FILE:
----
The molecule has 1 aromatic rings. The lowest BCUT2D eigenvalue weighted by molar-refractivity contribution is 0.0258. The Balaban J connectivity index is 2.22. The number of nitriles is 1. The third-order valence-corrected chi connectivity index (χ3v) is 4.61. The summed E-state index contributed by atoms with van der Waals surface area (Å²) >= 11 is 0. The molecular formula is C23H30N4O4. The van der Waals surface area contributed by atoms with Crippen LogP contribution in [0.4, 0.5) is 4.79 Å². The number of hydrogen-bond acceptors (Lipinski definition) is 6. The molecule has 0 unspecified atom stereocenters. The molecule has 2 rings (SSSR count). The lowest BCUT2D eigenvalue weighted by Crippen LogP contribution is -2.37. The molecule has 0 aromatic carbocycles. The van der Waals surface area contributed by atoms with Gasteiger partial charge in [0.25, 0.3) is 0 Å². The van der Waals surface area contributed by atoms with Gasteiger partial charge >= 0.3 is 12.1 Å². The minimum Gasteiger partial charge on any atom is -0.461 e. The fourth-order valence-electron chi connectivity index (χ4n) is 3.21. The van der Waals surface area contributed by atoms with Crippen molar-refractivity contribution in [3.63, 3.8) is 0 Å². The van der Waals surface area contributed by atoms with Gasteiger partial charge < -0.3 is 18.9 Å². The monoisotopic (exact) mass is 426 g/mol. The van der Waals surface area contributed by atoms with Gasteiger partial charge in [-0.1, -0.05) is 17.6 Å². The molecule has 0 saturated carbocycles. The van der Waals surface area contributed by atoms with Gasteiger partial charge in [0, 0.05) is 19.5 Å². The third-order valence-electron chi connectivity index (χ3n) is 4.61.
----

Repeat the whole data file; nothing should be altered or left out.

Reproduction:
The molecule has 1 aromatic rings. The lowest BCUT2D eigenvalue weighted by molar-refractivity contribution is 0.0258. The Balaban J connectivity index is 2.22. The number of nitriles is 1. The third-order valence-corrected chi connectivity index (χ3v) is 4.61. The summed E-state index contributed by atoms with van der Waals surface area (Å²) >= 11 is 0. The molecular formula is C23H30N4O4. The van der Waals surface area contributed by atoms with Crippen LogP contribution in [0.4, 0.5) is 4.79 Å². The number of hydrogen-bond acceptors (Lipinski definition) is 6. The molecule has 0 unspecified atom stereocenters. The molecule has 2 rings (SSSR count). The lowest BCUT2D eigenvalue weighted by Crippen LogP contribution is -2.37. The molecule has 0 aromatic carbocycles. The van der Waals surface area contributed by atoms with Gasteiger partial charge in [0.25, 0.3) is 0 Å². The van der Waals surface area contributed by atoms with Gasteiger partial charge >= 0.3 is 12.1 Å². The minimum Gasteiger partial charge on any atom is -0.461 e. The fourth-order valence-electron chi connectivity index (χ4n) is 3.21. The van der Waals surface area contributed by atoms with Crippen molar-refractivity contribution in [3.63, 3.8) is 0 Å². The van der Waals surface area contributed by atoms with Gasteiger partial charge < -0.3 is 18.9 Å². The monoisotopic (exact) mass is 426 g/mol. The van der Waals surface area contributed by atoms with Gasteiger partial charge in [-0.1, -0.05) is 17.6 Å². The molecule has 0 saturated carbocycles. The van der Waals surface area contributed by atoms with Gasteiger partial charge in [0, 0.05) is 19.5 Å². The third-order valence-electron chi connectivity index (χ3n) is 4.61.